England is currently in the middle of a heatwave (if you’re from a tropical country, try not to laugh). The air is hot, still and oppressive, and I feel like I’m stuck in a Tennessee Williams play. I wish I had a fan but, of course, all of the shops are out of fans. The smart move would have been to buy a fan in the middle of winter, when they were readily available. The fan would have been useless for months, neither giving me benefits not inconveniencing me. But when the environment changed and a cooling device suddenly became useful, I’d be laughing.
A lot of evolutionary biologists are coming round to the same idea. We’re used to the idea that living things pick up changes (mutations) in their genes. Some of these benefit their owners and spread through the population thanks to natural selection; others are harmful, and get weeded out. But many mutations don’t seem to do anything at all. They don’t change any proteins. They don’t influence the success of their owners. They’re called “neutral”.
But these neutral mutations might not be so innocuous after all. Some, like my imagined fan, suddenly become useful when the environment changes. Others lay the groundwork for further mutations that would otherwise do nothing (or be harmful) on their own—in other words, they make organisms better at evolving.
These “cryptic mutations” turn out to be a powerful force in evolution. They’ve been discussed since the 1930s, when eminent biologists talked about unimportant genetic changes that could later give rise to valuable ones, or stores of “concealed potential variability.” But it’s only now that we have the tools and techniques to find concrete and convincing case studies.
I’ve written about these discoveries in a new feature for Scientific American. The lead story is one of the best examples of how important cryptic mutations can be, and how they are relevant to our health. But do head over there for the full story.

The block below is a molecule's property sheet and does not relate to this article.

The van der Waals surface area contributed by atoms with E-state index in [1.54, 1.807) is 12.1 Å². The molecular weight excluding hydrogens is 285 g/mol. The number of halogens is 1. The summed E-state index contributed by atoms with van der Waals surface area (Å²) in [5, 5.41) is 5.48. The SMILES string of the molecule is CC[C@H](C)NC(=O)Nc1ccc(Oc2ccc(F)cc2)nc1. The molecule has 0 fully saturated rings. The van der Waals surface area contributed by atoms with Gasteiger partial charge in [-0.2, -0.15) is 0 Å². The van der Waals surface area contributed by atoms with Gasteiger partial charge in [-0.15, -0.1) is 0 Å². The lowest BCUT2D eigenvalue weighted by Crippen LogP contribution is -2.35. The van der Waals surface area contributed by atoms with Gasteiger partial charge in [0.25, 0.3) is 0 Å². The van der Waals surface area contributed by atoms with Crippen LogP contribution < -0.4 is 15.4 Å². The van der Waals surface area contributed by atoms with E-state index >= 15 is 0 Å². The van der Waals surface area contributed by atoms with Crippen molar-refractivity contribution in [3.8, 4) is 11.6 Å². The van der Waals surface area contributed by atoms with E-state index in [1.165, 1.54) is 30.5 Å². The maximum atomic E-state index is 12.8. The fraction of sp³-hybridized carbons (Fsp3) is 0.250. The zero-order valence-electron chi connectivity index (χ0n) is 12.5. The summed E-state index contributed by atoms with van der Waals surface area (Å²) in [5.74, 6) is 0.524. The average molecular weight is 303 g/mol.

When Jesse Bloom heard in 2009 that Tamiflu, once the world’s best treatment for flu, had inexplicably lost its punch, he thought he knew why. Sitting in his lab at the California Institute of Technology, the biologist listened to a spokesperson from the World Health Organization recount the tale of the drug’s fall from grace. Introduced in 1999, the compound was the first line of defense against the various strains of flu virus that circulate around the world every year. It did not just treat symptoms; it slowed the replication of the virus in the body, and it did its job well for a time. But in 2007 strains worldwide started shrugging off the drug. Within a year Tamiflu was almost completely useless against seasonal influenza.
The WHO spokesperson explained that the sweeping resistance came about through the tiniest of changes in the flu’s genetic material. All flu viruses have a protein on their surface called neuraminidase—the “N” in such designations as H1N1—which helps the viruses to break out of one cell and infect another. Tamiflu is meant to stick to this protein and gum it up, trapping the viruses and curtailing their spread. But flu viruses can escape the drug’s attention through a single change in the gene encoding the neuraminidase protein. A mutation called H274Y subtly alters neuraminidase’s shape and prevents Tamiflu from sticking to it.
Most public health experts had assumed that flu viruses would eventually evolve resistance to Tamiflu. But no one anticipated it would happen via H274Y, a mutation first identified in 1999 and originally thought to be of little concern. Although it allows flu viruses to evade Tamiflu, it also hampers their ability to infect other cells. Based on studies in mice and ferrets, scientists concluded that the mutation was “unlikely to be of clinical consequence.” They were very wrong. The global spread of viruses bearing H274Y proved as much.
That spread “sounded alarm bells to me,” Bloom says. Something else had changed to let the virus use the mutant neuraminidase without losing the ability to spread efficiently. He soon found that certain strains of H1N1 had two other mutations that compensated for H274Y’s debilitating effects on the virus’s ability to spread from cell to cell. Neither of the pair had any effect on their own. In the lingo of biologists they were “neutral.” But viruses that carried both of them could pick up H274Y, gaining resistance to Tamiflu without losing their infectivity. Both mutations looked innocuous individually, but together they made the virus more adaptable in the face of a challenge. To put it another way, they made it better at evolving.